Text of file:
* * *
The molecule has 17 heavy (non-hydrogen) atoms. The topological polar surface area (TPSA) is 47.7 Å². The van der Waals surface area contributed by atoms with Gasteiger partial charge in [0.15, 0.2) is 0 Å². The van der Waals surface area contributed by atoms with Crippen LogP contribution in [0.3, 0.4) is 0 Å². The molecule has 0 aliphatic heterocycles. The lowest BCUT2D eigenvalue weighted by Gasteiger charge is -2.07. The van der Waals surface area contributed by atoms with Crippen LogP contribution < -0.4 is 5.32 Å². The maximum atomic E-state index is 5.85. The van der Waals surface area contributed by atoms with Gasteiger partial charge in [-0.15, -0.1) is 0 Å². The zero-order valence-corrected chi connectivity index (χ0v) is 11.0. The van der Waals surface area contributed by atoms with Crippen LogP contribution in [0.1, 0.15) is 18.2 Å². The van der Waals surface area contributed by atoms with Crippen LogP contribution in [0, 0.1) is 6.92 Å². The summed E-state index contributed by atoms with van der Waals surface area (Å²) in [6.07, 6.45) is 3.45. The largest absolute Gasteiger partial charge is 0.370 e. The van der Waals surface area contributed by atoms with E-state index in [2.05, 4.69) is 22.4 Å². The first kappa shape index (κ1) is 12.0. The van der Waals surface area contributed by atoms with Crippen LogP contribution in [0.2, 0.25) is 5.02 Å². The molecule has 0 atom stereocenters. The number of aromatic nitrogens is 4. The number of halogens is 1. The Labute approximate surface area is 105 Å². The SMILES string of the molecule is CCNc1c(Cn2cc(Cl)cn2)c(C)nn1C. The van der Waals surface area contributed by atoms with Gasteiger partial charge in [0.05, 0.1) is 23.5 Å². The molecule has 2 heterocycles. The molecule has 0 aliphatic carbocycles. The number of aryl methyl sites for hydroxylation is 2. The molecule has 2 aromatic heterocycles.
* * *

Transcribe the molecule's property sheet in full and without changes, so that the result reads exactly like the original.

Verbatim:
The molecule has 17 heavy (non-hydrogen) atoms. The topological polar surface area (TPSA) is 47.7 Å². The van der Waals surface area contributed by atoms with Gasteiger partial charge in [0.15, 0.2) is 0 Å². The van der Waals surface area contributed by atoms with Crippen LogP contribution in [0.3, 0.4) is 0 Å². The molecule has 0 aliphatic heterocycles. The lowest BCUT2D eigenvalue weighted by Gasteiger charge is -2.07. The van der Waals surface area contributed by atoms with Crippen LogP contribution < -0.4 is 5.32 Å². The maximum atomic E-state index is 5.85. The van der Waals surface area contributed by atoms with Gasteiger partial charge in [-0.15, -0.1) is 0 Å². The zero-order valence-corrected chi connectivity index (χ0v) is 11.0. The van der Waals surface area contributed by atoms with Crippen LogP contribution in [0.1, 0.15) is 18.2 Å². The van der Waals surface area contributed by atoms with Crippen LogP contribution in [0, 0.1) is 6.92 Å². The summed E-state index contributed by atoms with van der Waals surface area (Å²) in [6.07, 6.45) is 3.45. The largest absolute Gasteiger partial charge is 0.370 e. The van der Waals surface area contributed by atoms with E-state index in [2.05, 4.69) is 22.4 Å². The first kappa shape index (κ1) is 12.0. The van der Waals surface area contributed by atoms with Crippen LogP contribution in [0.2, 0.25) is 5.02 Å². The molecule has 0 atom stereocenters. The number of aromatic nitrogens is 4. The number of halogens is 1. The Labute approximate surface area is 105 Å². The SMILES string of the molecule is CCNc1c(Cn2cc(Cl)cn2)c(C)nn1C. The van der Waals surface area contributed by atoms with Gasteiger partial charge in [0.05, 0.1) is 23.5 Å². The molecule has 2 heterocycles. The molecule has 0 aliphatic carbocycles. The number of aryl methyl sites for hydroxylation is 2. The molecule has 2 aromatic heterocycles.